Sermon Archives

Monday, February 6, 2017
The Fifth Sunday after The Epiphany (RCL Epiphany 5, Year A)
The Reverend Vicki Hesse, Associate
Promises Not Commands

I know nothing except Jesus Christ, and him crucified. I come to you in fear and trembling – not with plausible words of wisdom but with a demonstration of the Spirit so that your faith might rest on the power of God.[1]  Amen.

The other day, I was looking for a recipe.  Well, you know how one google leads to another?  Before I knew it, I was looking up uses for salt. Some of you chefs may know that salt is used to preserve foods[2], not only in packing, but also in pickling or brining. Salt is one of the oldest methods of preservation, most notably for curing fish and meats.  Salt is used because unhealthy organisms cannot survive in a highly salty environment.  Any living cell in salt will become dehydrated and die or become temporarily inactivated.

The metaphor of actually “being” salt has an old history[3].  We know that in 722 BCE, the Jews were forced into exile by the Assyrians and were scattered throughout the empire, never to return, lost to history.  Yet the Jewish faith holds that the lost people remembered the basic moral practices of their Law, their Torah. In remembering and practicing this morality, they were a preserving force for the good of the world.

When Jesus tells his audience in today’s gospel that they are “the salt of the earth,” they already know this history. Jesus reminds them that observing Torah is not just for religious reasons, but because, “Torah observance is good for the world – it makes communities gentler & more orderly, and makes human beings kinder & more tolerant.”  The long-lost Jewish relatives of that audience had preserved the world by being who they are, through the Torah observance of welcome & hospitality.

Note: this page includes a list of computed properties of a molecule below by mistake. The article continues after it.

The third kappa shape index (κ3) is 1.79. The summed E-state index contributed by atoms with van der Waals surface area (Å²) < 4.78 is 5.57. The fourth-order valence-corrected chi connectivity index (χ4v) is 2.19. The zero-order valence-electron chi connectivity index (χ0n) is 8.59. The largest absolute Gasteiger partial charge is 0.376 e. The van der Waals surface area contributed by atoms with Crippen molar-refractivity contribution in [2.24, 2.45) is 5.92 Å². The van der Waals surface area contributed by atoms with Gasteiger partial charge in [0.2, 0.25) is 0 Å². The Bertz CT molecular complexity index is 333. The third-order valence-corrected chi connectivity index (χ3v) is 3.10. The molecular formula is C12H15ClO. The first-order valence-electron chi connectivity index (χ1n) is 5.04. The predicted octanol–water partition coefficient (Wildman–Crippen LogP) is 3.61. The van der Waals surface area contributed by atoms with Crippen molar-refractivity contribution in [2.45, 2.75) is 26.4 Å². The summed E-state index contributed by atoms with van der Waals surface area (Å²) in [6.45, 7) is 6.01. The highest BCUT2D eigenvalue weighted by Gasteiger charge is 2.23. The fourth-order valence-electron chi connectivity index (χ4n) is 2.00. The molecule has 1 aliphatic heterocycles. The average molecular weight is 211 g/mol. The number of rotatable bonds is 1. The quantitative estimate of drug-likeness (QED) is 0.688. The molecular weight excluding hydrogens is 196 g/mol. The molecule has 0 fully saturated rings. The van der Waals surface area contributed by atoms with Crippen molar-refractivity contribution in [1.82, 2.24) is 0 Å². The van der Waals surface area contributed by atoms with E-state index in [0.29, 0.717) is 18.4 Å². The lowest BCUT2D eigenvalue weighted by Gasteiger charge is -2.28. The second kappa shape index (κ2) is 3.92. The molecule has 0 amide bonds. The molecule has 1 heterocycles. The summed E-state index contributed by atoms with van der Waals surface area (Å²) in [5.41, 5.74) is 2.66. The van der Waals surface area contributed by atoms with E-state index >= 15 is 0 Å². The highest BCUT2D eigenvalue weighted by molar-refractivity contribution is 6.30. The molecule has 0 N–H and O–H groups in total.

Jesus reminds them, “You are the salt of the world – the preservers of the kind world for strangers (including immigrants and refugees) who are to be viewed first as the cousins, as sisters, as grandmothers who were exiled and lost.” In today’s gospel we also hear with contemporary ears about light and being seen.

As Jesus addressed his audience, he addresses us today, here. You are the light, he says.  You cannot pretend that you are not. Everyone will see what you do because you are faithful people.  As Bob Dylan sang in 1963, “the whole world is watching.”[4] And this is a moment when our light has shown in the mission of the United States, enshrined on the base of the Statue of Liberty:

Give me your tired, your poor,
Your huddled masses yearning to breathe free,
The wretched refuse of your teeming shore.
Send these, the homeless, tempest-tost to me,
I lift my lamp beside the golden door!

You, my sisters and brothers, are the light.

Today’s gospel message is so full of promise. And it is notably not full of commands.  Did Jesus say “you should be” the salt & light? Did he say, “you have to be” or “you better be”…? Jesus said, you are. You are the salt. You are the light.  Even if you don’t know it. Or you knew once, but forgot. Or even if you have a hard time believing it.  You are. It’s a promise!

And in this portion of the Sermon on the Mount, Jesus made salt and light promises to his disciples about who they already were.  He was not commanding, or cajoling, or manipulating, or threatening.  Sadly, many people – both here and in the world – only know God as a divine law-maker and rule-enforcer and not a generous gift-giver. That gift-giver is the God that we worship, the God who loves you.

Through these gifts, Jesus promises grace about who we ARE – our very being.  Out of our being, our doing follows.  So, before we get into our response as human doings, we can reflect. Think about the ways that LAST WEEK God used you as you ARE – as salt and light in the world. You offered encouragement to a family member. You reached out to a friend who was ill.  You were faithful working at your place of employment. You volunteered and served.  You noticed. You prayed. You protested. You kept your promises.